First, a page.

Environmental History of South Asia

Home/ Environmental History of South Asia
Course TypeCourse CodeNo. Of Credits
Foundation ElectiveSLS2HS1044

Semester and Year Offered: Monsoon Semester 2019

Course Coordinator and Team: Dhirendra Datt Dangwal

Email of course coordinator: dhirendra[at]aud[dot]ac[dot]in

Pre-requisites: none

Objectives: The course intends to:

  1. Make students aware of the historiography of environmental history of South Asia.
  2. Discuss the changing human-nature relationship in the last two centuries in south Asia.
  3. Make students aware of how colonial state extended control over land, forest, water, wildlife, etc. and how people resisted it.
  4. Further analyse these issues in post-colonial period and make students aware of the natural world around them.

Course outcomes: On completion of the course students will be able to

  1. Demonstrate an awareness of the nature of environmental change that Indian sub-continent has gone through historically.
  2. Identify socio-cultural practices of people of India evolved overtime for managing natural resources.
  3. Understand the role of the modern states in regulating and extracting natural resources.

Brief description of modules/ Main modules:


A: Pre-Colonial Period

1. Different Modes of Resource Use

This gives picture of various historical modes of resource use to students.

2. Ancient Indian Society and Environment

This module elaborates how ancient society perceived forests and how that perception changed over time.

3. Understanding Nature and Culture in Medieval India

This module examins how medieval society managed its forests.

B: Colonial Period

4. Colonialism as Ecological Watershed

The debate around colonialism as ecological watershed is examined.

5. Colonial State and Forest Control

The module discusses how colonial state extended control over forests.

  1. Forest Acts and Customary Rights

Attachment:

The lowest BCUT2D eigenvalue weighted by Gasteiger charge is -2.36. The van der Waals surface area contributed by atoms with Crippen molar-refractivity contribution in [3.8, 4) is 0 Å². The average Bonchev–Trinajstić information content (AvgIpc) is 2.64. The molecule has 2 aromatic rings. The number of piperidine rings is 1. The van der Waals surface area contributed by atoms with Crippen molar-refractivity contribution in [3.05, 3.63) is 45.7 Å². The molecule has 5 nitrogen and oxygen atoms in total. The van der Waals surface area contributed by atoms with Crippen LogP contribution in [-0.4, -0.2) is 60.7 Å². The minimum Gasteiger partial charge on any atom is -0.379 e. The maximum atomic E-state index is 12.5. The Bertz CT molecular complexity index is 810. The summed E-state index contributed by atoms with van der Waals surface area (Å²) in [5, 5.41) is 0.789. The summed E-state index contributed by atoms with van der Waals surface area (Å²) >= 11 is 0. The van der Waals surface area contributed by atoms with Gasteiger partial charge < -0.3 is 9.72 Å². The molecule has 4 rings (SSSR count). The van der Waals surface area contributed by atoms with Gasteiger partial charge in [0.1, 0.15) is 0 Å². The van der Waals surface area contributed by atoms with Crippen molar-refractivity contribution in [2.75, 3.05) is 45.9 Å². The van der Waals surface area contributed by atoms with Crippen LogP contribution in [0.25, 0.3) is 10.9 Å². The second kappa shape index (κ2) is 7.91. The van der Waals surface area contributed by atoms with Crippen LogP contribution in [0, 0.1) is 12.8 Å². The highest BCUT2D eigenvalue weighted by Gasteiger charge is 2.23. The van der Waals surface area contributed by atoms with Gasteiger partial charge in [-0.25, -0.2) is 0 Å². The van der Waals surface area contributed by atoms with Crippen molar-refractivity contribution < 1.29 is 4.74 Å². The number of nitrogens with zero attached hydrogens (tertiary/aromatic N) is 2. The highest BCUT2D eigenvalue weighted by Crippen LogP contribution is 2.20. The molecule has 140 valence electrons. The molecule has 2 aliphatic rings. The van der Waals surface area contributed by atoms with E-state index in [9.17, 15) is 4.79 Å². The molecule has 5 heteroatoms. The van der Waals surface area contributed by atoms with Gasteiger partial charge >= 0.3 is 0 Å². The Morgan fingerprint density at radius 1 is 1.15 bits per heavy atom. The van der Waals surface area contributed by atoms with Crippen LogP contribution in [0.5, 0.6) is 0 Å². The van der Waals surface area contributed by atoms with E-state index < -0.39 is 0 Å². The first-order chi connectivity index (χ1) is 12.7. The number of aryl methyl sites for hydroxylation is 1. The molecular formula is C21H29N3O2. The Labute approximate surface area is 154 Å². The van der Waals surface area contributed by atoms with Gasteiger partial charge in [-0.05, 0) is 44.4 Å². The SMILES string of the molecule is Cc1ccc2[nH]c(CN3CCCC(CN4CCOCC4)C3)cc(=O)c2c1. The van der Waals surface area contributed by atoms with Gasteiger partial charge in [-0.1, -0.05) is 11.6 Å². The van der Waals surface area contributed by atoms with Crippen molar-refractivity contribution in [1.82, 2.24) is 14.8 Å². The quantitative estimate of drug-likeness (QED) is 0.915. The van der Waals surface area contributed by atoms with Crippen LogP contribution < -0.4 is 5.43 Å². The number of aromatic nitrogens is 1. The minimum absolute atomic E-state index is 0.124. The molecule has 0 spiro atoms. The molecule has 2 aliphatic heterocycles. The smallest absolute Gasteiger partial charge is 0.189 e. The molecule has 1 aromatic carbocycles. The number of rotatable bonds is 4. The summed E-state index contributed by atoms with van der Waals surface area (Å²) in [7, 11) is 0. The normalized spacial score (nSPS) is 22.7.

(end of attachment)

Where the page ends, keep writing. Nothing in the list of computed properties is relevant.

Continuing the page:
2. State Forestry and People: Peasants, Pastoralists, tribal.
  3. Scientific Forestry and Forest Management
  4. Forest Exploitation and deforestation

6. Colonialism and Management of Water Resources

The discussion covers role of colonial state in managing water resources.

  1. Traditional use of water resources and its decline
  2. Large-scale canal irrigation and its environmental consequences

7. Wildlife Management

The module examines colonial policy towards wildlife.

  1. Nature of Hunting in ancient and medieval times
  2. Colonialism, Masculinity and Hunting
  3. Wildlife Conservation and National Parks
  4. Human Animal Conflicts around National Parks

C: Post-Colonial Period

8. Biomass for Business: Industrial Use of wood

This module caries forward the debate of managing forests in post colonial period.

9. Large Dams and Environmental Problems

The discussion covers debates around building large dams.

10. Changing Urban Environment: Health, hygiene, waste disposal and treatment, air pollution

How urbanisation leads to environmental problems is the focus of this module.

11. Environmental Movements

How state control over natural resources and their over exploitation and degradation gave rise to resistance and environmental movements is focus of this module.

  1. Historical Roots of environmental Protests
  2. Environmental Movements
  3. Environmentalism

12. New structures of Environmental Governance and their impact on the life of people

This module deals with the recent environmental legislations and how these influenced governance of natural resources in the country.

  1. Wildlife Conservation Act and Protected Areas
  2. Forest Conservation Act 1980 and Forest and Livelihood Act 2006
  3. Air and water Pollution Acts and Regulations

Assessment Details with weights:

The evaluation is divided in to four parts: two assignments of 20% each (in Mid-September and 10 October); 20% for class participation (which includes writing thought pieces based on readings and participating in class discussion on thought pieces, throughout the semester ); and 40 % end semester examination.

The first assignment is to test how students understand question and use various readings to develop a logical answer on a given theme. Second assignment generally involves book review where it is tested that how students are able to read a text carefully, review it and present it in the class. Third assignment is weekly class discussion based on the reading given in advance. And final assignment, the end semster examination, tests student’s ability to graps the course and write answers to questions in a given time. This tests knowledge, analytical skill, and ability to argue a point of view based on the knowledge acquired from the course over the semester.